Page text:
So we have four rather ordinary children about to embark on an extraordinary adventure. As a child I used to always daydream. I’ve always been somewhat introverted and would prefer imagining faraway places than existing in the now. I still do this as an adult. And this is why I love fantasy so much because it is so immersive; it literally takes my mind away. Lucy, Susan, Edward and Peter are the lucky ones. When they stumble across the wardrobe, the gateway into a more interesting realm, they experience something spectacular.

“She did not shut it properly because she knew that it is very silly to shut oneself into a wardrobe, even if it is not a magic one.”


Sure, there’s a war going on. And, certainly, there’s an evil witch going around murdering people. But, for me, that’d be a price worth paying. For in Narnia there is also Aslan and a whole bunch of interesting characters. There is hope, magic and companionship. The wise old Aslan though is the star of the show. He sacrifices himself for his friends, for his people. Though one issue I have with the book, and one that makes me very much aware of the text as a construct, is the questions over why Aslan actually needed to the four children. He pretty much deals with the problems by himself. There’s prophecy involved, but on a plot level he clearly could have sorted this mess out without any outside interference.

I’ve seen a lot of hate over these books because of the Christian allegories involved in the storytelling. Now I find this somewhat stupid. I’m not a Christian, far from it, but you can’t really criticise a book because of this. It’s incredibly naïve. It would be like judging Jane Eyre based on its feminism aspects or Shakespeare’s exploration of colonialism in The Tempest. It’s silly. This book is, undeniable, full of Christian dogmatism. But it’s what the author wanted it to be. If you read Tolkien’s work there are so many allusions the world wars; this doesn’t affect the overall storytelling. It’s simply what is there. Read this with an open mind, as an English Literature student, I read the bible. I don’t believe the words inside, but I can still enjoy the experience. And this story is no different. Take it for what it is.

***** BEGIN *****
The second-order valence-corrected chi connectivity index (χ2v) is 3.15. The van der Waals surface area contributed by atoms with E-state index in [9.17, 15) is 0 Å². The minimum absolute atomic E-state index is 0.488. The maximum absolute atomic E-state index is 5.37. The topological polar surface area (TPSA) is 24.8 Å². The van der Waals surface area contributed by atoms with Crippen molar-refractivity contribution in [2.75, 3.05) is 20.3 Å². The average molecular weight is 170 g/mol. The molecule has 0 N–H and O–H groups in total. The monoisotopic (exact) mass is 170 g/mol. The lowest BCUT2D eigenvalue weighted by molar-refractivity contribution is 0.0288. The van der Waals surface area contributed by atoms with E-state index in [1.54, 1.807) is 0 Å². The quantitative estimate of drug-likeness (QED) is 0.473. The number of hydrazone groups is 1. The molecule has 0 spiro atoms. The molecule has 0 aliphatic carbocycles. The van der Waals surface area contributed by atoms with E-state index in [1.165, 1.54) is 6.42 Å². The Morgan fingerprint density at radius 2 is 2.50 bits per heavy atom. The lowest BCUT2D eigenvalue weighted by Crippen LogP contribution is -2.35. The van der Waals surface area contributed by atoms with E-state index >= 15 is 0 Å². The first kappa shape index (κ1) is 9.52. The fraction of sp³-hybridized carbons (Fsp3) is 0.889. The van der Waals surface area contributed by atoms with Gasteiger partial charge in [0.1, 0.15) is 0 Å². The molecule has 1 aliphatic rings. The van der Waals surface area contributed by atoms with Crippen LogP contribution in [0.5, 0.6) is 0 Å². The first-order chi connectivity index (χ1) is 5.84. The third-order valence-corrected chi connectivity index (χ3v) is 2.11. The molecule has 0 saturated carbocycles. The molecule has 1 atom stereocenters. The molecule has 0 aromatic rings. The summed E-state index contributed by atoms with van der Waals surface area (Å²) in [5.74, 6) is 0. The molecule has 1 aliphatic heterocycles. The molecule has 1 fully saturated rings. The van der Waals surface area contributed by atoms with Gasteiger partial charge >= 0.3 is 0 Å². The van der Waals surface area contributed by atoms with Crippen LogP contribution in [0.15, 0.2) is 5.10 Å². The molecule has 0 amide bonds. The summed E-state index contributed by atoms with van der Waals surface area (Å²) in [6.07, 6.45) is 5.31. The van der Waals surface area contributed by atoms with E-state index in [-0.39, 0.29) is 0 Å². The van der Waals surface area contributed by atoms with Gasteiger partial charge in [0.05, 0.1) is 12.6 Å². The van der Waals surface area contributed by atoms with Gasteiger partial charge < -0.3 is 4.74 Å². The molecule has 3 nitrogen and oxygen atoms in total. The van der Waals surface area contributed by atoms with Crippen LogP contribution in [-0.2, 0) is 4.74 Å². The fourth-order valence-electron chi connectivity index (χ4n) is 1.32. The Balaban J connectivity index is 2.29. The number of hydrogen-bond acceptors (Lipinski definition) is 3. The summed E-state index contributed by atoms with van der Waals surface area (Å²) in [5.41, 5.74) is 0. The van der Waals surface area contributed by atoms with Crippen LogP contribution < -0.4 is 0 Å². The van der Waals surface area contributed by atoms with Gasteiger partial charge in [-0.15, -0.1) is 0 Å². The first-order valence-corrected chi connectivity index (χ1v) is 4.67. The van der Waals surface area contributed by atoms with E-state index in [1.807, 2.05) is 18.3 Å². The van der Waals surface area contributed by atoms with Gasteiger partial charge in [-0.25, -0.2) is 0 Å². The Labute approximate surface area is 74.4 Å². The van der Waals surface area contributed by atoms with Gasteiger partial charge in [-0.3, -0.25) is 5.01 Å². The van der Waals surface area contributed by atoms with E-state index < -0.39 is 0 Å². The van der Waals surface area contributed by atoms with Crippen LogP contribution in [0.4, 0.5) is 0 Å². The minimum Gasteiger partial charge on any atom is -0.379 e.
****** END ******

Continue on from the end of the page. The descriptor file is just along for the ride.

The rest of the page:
“Wrong will be right, when Aslan comes in sight,
At the sound of his roar, sorrows will be no more,
When he bares his teeth, winter meets its death,
And when he shakes his mane, we shall have spring again.”


And that’s something special. I do, however, much prefer the works of Tolkien. I feel that his writing is more universal in terms of age audience. With this though, I’m very much aware of it as a children’s book. The prose is designed to sound like a children’s bedtime story in places. That’s not exactly a bad thing though. I love Narnia but I can, at least from my perspective, objectively say that Tolkien was a better writer. Though what Narnia does have is Aslan. It’s hard not to Aslan. Wouldn’t it be just wonderful if he met Gandalf? Could you imagine the stories those two could share? I'm dreaming again.

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Profile Image for J.G. Keely.
546 reviews10.2k followers
April 27, 2015
My greatest disappointment in 'The Screwtape Letters' was that Lewis was not able to demonstrate what made his good people good or his bad people bad. The closest he got to defining goodness was that you could tell the good people from the vague aura of light that surrounded them--and which even shone in their cat. In this book, the cat is much bigger.